At the heart of the Minilogue XD is a multiengine that’s provided as a third digital oscillator in addition to the two analog oscillators. The third oscillator features variable phrase modulation, noise, and 16 user slots you can fill with customized creations. Out of the box, the Minilogue XD comes with 200 presets and can hold a total of 500 programs.
There are lots of options for changing the sound coming out of the two analog oscillators, like wave shaping, sync and ring mod switches, a drive switch for adding thickness, cross modulation, a two-pole filter, LFO, and more. It’s capable of making squelchy, Prodigy-like leads as well as thick, electro bass or blissed-out and plush pads.
Effects include modulation, reverb, and delay, all of which can be varied with chorus, ensemble, warm tape delay, and an assortment of different types of reverb. Here, there’s also a user slot for loading in your own effect programs. It also has a 16-step polyphonic sequencer and a good amount of inputs and outputs, including a stereo output, sync in and out, two CV ins, MIDI in and out, USB-B, and damper pedal.
There are loads more to dive into with this feature-packed synth. Visit Korg’s site for videos and a SoundCloud playlist that shows off a variety of sounds the synth is capable of making. The Korg Minilogue XD isn’t available just yet, but it can be preordered now.
Korg Volca Modular
Here’s another entry from Korg, but it’s completely different. This compact little battery-powered synth is Korg’s eighth addition to the Volca series, and it’s the line’s first modular unit. The Volca Modular is a semi-modular synthesizer with eight modules that can be connected together via 50 patch points with jumper wires.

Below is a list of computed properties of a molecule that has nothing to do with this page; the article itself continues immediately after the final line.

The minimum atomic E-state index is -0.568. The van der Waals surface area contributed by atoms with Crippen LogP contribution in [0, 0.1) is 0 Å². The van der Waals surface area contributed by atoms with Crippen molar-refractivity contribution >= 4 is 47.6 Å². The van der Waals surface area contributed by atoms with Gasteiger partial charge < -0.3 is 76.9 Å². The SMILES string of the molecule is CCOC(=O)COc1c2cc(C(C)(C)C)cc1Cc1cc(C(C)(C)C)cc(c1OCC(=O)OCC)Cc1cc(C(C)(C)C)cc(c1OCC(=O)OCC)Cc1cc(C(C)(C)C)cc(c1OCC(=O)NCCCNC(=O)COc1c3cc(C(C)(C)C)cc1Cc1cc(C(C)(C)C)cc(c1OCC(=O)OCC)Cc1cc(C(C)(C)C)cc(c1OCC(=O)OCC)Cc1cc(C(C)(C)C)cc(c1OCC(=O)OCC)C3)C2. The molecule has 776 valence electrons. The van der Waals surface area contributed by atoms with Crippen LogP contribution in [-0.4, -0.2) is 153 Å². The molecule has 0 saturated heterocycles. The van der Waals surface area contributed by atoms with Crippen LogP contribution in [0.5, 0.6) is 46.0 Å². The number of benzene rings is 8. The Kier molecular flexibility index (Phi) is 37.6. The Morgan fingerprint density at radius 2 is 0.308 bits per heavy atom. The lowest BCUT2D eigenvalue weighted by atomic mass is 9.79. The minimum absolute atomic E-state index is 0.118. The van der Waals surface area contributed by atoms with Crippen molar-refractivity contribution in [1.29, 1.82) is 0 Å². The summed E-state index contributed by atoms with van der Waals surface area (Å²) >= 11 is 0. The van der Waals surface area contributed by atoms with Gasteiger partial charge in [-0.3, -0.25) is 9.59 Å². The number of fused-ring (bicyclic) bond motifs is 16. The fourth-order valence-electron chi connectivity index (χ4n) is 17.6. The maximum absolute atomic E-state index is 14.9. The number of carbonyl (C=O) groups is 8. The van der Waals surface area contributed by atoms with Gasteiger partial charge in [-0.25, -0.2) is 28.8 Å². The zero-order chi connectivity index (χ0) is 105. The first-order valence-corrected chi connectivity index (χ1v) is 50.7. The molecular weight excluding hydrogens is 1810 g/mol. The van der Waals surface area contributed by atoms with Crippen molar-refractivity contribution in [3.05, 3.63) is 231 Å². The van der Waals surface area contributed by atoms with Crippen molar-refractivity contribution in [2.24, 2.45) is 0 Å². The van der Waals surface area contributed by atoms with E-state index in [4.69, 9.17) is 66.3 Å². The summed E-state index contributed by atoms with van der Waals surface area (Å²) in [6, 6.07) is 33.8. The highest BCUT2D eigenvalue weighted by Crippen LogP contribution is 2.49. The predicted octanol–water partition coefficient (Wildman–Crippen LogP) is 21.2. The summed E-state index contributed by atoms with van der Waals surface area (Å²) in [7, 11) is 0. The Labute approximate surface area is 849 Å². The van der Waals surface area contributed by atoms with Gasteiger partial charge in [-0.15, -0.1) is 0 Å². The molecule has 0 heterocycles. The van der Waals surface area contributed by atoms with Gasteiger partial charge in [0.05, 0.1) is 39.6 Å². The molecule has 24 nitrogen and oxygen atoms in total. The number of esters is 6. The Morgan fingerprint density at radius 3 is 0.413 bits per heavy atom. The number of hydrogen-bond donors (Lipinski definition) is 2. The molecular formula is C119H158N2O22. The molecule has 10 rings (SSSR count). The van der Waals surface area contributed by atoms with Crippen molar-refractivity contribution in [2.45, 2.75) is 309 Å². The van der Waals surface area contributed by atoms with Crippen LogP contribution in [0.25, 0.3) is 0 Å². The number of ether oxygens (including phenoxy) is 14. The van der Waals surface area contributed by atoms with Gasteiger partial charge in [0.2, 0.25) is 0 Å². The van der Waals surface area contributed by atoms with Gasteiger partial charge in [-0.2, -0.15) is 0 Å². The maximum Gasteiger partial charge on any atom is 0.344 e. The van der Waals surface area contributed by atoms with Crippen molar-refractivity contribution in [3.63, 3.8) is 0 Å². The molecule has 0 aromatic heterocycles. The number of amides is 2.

It’s a “West Coast-style” synth, and synths under this umbrella tend to buck tradition and create more interesting, sometimes abrasive sounds. With West Coast-style synths, you start with a source sound and add harmonics to it, which can make them hard to predict and somewhat experimental.
It comes with analog synth modules, digital effects, and a sequencer, all of which were purposefully picked by Korg for “stand-alone completeness.” These modules are internally connected so it can make sound without patching anything, and drawn-out lines on the surface of the Volca Modular show you routing.
So, what are those eight modules? A source with a triangle oscillator, which can then be frequency modulated or refolded to make a more complex tone, a random signal generator that uses pink noise as its source, two low-pass gate circuits that package a filter with an amp, a spacey reverb-like effect, a split for combining or separating inputs, a utility for mixing and controlling signals, two envelope generators, and the sequencer.
That sequencer has 16 steps and can be used to perform step input or real-time recording. Up to 16 sequences can be connected with up to 256 steps, and up to 16 sequence patterns and sounds can be saved within the unit. Various options for adjusting time signature, steps, and randomization allow for creating unique irregularities and polyrhythms. It’s not just about creating wacky loops, though. There’s also the ability to choose from 14 different types of scale and the option to micro-tune for adjusting the pitch of each note.
This is a unit that both leans into the unknown and gives you control over it. If you’re looking for something atypical that encourages trial and error and you love bleepy-bloopy sounds (though it certainly can do more than that), the Volca Modular is a fun place to start.
The Korg Volca Modular costs $199.99 and will be available sometime soon. More info can be found on Korg’s website.